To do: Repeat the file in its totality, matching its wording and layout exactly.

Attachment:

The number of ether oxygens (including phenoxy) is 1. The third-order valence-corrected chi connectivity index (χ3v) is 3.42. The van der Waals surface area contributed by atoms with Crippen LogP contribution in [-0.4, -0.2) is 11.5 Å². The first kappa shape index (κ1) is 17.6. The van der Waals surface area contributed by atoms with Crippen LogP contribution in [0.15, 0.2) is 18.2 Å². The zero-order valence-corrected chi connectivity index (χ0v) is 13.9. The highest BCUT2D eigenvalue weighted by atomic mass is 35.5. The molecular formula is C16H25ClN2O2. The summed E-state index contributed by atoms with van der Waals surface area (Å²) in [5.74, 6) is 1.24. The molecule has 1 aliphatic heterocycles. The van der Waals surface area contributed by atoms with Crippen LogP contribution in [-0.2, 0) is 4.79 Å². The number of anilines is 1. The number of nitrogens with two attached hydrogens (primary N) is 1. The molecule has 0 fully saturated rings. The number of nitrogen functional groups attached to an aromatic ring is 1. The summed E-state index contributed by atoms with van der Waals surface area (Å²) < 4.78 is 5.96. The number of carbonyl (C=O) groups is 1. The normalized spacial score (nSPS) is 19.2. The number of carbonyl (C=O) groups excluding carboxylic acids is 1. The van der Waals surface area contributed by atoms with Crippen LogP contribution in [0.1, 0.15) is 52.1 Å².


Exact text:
The number of ether oxygens (including phenoxy) is 1. The third-order valence-corrected chi connectivity index (χ3v) is 3.42. The van der Waals surface area contributed by atoms with Crippen LogP contribution in [-0.4, -0.2) is 11.5 Å². The first kappa shape index (κ1) is 17.6. The van der Waals surface area contributed by atoms with Crippen LogP contribution in [0.15, 0.2) is 18.2 Å². The zero-order valence-corrected chi connectivity index (χ0v) is 13.9. The highest BCUT2D eigenvalue weighted by atomic mass is 35.5. The molecular formula is C16H25ClN2O2. The summed E-state index contributed by atoms with van der Waals surface area (Å²) in [5.74, 6) is 1.24. The molecule has 1 aliphatic heterocycles. The van der Waals surface area contributed by atoms with Crippen LogP contribution in [-0.2, 0) is 4.79 Å². The number of anilines is 1. The number of nitrogens with two attached hydrogens (primary N) is 1. The molecule has 0 fully saturated rings. The number of nitrogen functional groups attached to an aromatic ring is 1. The summed E-state index contributed by atoms with van der Waals surface area (Å²) < 4.78 is 5.96. The number of carbonyl (C=O) groups is 1. The normalized spacial score (nSPS) is 19.2. The number of carbonyl (C=O) groups excluding carboxylic acids is 1. The van der Waals surface area contributed by atoms with Crippen LogP contribution in [0.1, 0.15) is 52.1 Å².